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Myth: Dyslexics have an imbalance between the left and right hemisphere

Myth: Dyslexics have an imbalance between the left and right hemisphere

Photographer:Fotograaf: Joey Roberts

Myth Busters

Rope-skipping, practising motor skills, ‘reading’ plastic letters with your fingers, or ‘flashing’ letters and words in the left or right visual field. These are all methods of treatment that are regularly offered to children suffering from dyslexia. But they don't help. “The idea behind them is that the left and right hemispheres of the brain in dyslexics are not balanced,” says Milene Bonte, Associate Professor at the Brain and Language department. “These exercises are supposed to restore the balance.” The idea spread throughout the Netherlands in the nineteen-eighties. “A theory was drawn up that assumed that children who learn to read, first do so with their right hemisphere and when reading becomes automatic, it shifts to the left hemisphere. There were supposed to be subtypes of dyslexia, in which the child reads primarily with the right or left hemisphere. At the time, it was an innovative thought, but we cannot see such a shift in the brain, the theory was never proven.”

Another theory is that in the case of dyslexics, something goes wrong in the way they visually process words. “A number of years ago, it was a trend to take fish oil capsules as a remedy. Today, you can buy special spectacles with tinted glasses.” They don't work either. “Dyslexia is a language disorder. When a child learns to read, he or she learns which sound goes with which letter. In dyslexics, this process is slower. It always takes years before reading becomes an automatic process. It is a dynamic and individual learning process, which is why there are great differences among children.”

The only thing that really helps is a lot of practice. “In our research, we work together with dyslexia institutes that provide systematic reading skills training. There you see that children make fewer mistakes as time passes. What often remains a problem, is the speed of reading.”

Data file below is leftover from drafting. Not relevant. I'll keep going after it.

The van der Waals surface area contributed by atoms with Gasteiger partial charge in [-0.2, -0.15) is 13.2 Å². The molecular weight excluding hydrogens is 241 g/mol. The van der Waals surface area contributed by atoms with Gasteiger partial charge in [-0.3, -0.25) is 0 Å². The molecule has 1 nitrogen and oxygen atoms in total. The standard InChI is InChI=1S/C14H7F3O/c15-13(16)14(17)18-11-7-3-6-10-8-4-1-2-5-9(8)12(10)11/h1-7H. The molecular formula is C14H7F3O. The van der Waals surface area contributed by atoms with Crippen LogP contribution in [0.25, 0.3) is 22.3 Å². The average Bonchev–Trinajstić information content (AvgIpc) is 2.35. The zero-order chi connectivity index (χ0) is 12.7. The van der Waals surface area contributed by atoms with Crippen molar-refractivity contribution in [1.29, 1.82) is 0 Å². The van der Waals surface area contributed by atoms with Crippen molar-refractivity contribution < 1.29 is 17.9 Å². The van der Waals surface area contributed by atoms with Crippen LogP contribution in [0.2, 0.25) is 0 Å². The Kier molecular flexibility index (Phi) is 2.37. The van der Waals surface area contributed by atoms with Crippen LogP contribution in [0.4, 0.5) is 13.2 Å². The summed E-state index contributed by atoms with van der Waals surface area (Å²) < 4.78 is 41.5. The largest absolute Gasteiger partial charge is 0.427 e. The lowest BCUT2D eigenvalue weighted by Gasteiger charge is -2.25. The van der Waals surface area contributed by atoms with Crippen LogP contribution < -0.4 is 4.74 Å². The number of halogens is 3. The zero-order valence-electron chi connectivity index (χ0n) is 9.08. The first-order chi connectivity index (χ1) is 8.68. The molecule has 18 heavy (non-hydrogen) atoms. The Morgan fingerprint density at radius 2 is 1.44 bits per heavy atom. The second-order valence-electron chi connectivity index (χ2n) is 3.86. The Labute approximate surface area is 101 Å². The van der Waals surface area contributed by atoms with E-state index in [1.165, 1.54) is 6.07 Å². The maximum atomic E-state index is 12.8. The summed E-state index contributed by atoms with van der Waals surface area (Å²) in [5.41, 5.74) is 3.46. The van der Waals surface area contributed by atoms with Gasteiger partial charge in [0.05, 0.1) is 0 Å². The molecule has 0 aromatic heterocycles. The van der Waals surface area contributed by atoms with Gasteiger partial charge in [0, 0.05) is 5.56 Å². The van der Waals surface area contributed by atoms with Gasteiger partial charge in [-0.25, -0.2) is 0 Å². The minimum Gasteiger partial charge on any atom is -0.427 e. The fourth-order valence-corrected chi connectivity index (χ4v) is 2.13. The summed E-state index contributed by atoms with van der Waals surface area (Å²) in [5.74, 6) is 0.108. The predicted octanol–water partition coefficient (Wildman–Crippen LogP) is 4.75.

If children who are just starting to write, write the letters back to front, this doesn’t automatically mean that they have dyslexia. “This is because, when we learn to read, we build on existing brain systems, such as the one that recognises visual objects. At an early age, we learn that a cup continues to be a cup even if your turn it around. But this is not the case with letters. A backward ‘b’ is no longer a ‘b’, but a ‘d’. So we have to learn to suppress this mechanism, by experiencing that those letters sound different and that you pronounce them differently too.”

In her research, Bonte follows children who are learning to read. “We have them come back a few times for an MRI scan. Because, although we know that dyslexia has something to do with areas of the brain that processes spoken language, we don't know exactly what goes wrong and why one person has it and another doesn't. Genetic factors play a role, but there are children with a family risk – as we call it – who don't have dyslexia, just like there are children who don't have a family risk who do have it. That is why it is important to follow children over longer periods of time, so that we can see what happens during the learning process.”

The opposite of dyslexia also exists, by the way. “Some children pick up on the link between sound and letter very quickly. That is just as interesting. How is that possible? That is why we look at children at all reading levels.”

Mythbusters is a series in which academics shoot down popular myths on complex topics

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